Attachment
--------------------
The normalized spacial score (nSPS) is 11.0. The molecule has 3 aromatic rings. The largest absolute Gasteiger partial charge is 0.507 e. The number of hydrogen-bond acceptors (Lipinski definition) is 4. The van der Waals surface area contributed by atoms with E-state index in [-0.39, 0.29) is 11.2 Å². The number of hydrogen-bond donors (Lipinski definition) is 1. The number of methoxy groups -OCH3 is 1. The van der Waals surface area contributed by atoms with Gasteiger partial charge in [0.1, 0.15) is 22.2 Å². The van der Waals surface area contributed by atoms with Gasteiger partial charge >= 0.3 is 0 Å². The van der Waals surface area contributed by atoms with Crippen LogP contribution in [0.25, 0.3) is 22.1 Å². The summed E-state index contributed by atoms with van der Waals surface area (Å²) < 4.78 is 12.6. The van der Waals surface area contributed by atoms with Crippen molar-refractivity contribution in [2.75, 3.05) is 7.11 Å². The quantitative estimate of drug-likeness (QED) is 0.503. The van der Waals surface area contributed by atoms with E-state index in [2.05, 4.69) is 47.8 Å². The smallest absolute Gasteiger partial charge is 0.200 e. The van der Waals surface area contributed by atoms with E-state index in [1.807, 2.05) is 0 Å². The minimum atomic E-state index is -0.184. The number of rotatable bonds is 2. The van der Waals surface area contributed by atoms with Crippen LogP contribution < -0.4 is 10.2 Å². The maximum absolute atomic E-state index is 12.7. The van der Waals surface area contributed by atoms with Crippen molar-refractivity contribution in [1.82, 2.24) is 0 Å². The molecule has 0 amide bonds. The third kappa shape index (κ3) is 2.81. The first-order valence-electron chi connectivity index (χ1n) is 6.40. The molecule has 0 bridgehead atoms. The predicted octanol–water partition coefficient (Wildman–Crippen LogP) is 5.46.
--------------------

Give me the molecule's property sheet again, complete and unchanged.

The normalized spacial score (nSPS) is 11.0. The molecule has 3 aromatic rings. The largest absolute Gasteiger partial charge is 0.507 e. The number of hydrogen-bond acceptors (Lipinski definition) is 4. The van der Waals surface area contributed by atoms with E-state index in [-0.39, 0.29) is 11.2 Å². The number of hydrogen-bond donors (Lipinski definition) is 1. The number of methoxy groups -OCH3 is 1. The van der Waals surface area contributed by atoms with Gasteiger partial charge in [0.1, 0.15) is 22.2 Å². The van der Waals surface area contributed by atoms with Gasteiger partial charge >= 0.3 is 0 Å². The van der Waals surface area contributed by atoms with Crippen LogP contribution in [0.25, 0.3) is 22.1 Å². The summed E-state index contributed by atoms with van der Waals surface area (Å²) < 4.78 is 12.6. The van der Waals surface area contributed by atoms with Crippen molar-refractivity contribution in [2.75, 3.05) is 7.11 Å². The quantitative estimate of drug-likeness (QED) is 0.503. The van der Waals surface area contributed by atoms with E-state index in [2.05, 4.69) is 47.8 Å². The smallest absolute Gasteiger partial charge is 0.200 e. The van der Waals surface area contributed by atoms with E-state index in [1.807, 2.05) is 0 Å². The minimum atomic E-state index is -0.184. The number of rotatable bonds is 2. The van der Waals surface area contributed by atoms with Crippen LogP contribution < -0.4 is 10.2 Å². The maximum absolute atomic E-state index is 12.7. The van der Waals surface area contributed by atoms with Crippen molar-refractivity contribution in [1.82, 2.24) is 0 Å². The molecule has 0 amide bonds. The third kappa shape index (κ3) is 2.81. The first-order valence-electron chi connectivity index (χ1n) is 6.40. The molecule has 0 bridgehead atoms. The predicted octanol–water partition coefficient (Wildman–Crippen LogP) is 5.46.